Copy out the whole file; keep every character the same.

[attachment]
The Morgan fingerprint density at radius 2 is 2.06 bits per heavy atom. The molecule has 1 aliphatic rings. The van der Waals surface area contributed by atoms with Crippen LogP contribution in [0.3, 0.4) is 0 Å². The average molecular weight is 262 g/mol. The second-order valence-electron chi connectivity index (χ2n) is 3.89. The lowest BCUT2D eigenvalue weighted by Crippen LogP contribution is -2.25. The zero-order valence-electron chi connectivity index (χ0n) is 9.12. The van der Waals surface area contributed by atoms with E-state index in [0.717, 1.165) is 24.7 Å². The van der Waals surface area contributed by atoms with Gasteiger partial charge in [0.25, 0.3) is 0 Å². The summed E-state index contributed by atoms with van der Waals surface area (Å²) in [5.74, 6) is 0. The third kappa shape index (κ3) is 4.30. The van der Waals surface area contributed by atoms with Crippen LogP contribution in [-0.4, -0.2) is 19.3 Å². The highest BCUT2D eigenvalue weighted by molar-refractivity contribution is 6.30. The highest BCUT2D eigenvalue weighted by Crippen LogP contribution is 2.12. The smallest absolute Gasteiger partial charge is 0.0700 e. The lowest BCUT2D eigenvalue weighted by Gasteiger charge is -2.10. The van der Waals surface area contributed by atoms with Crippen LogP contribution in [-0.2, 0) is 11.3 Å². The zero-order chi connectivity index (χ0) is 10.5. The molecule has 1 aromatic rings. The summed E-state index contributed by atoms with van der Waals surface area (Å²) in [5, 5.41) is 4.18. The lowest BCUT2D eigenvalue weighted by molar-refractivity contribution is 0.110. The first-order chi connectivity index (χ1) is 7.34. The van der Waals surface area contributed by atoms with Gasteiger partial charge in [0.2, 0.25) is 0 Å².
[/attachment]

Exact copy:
The Morgan fingerprint density at radius 2 is 2.06 bits per heavy atom. The molecule has 1 aliphatic rings. The van der Waals surface area contributed by atoms with Crippen LogP contribution in [0.3, 0.4) is 0 Å². The average molecular weight is 262 g/mol. The second-order valence-electron chi connectivity index (χ2n) is 3.89. The lowest BCUT2D eigenvalue weighted by Crippen LogP contribution is -2.25. The zero-order valence-electron chi connectivity index (χ0n) is 9.12. The van der Waals surface area contributed by atoms with E-state index in [0.717, 1.165) is 24.7 Å². The van der Waals surface area contributed by atoms with Gasteiger partial charge in [0.25, 0.3) is 0 Å². The summed E-state index contributed by atoms with van der Waals surface area (Å²) in [5.74, 6) is 0. The third kappa shape index (κ3) is 4.30. The van der Waals surface area contributed by atoms with Crippen LogP contribution in [-0.4, -0.2) is 19.3 Å². The highest BCUT2D eigenvalue weighted by molar-refractivity contribution is 6.30. The highest BCUT2D eigenvalue weighted by Crippen LogP contribution is 2.12. The smallest absolute Gasteiger partial charge is 0.0700 e. The lowest BCUT2D eigenvalue weighted by Gasteiger charge is -2.10. The van der Waals surface area contributed by atoms with Crippen LogP contribution in [-0.2, 0) is 11.3 Å². The zero-order chi connectivity index (χ0) is 10.5. The molecule has 1 aromatic rings. The summed E-state index contributed by atoms with van der Waals surface area (Å²) in [5, 5.41) is 4.18. The lowest BCUT2D eigenvalue weighted by molar-refractivity contribution is 0.110. The first-order chi connectivity index (χ1) is 7.34. The van der Waals surface area contributed by atoms with Gasteiger partial charge in [0.2, 0.25) is 0 Å².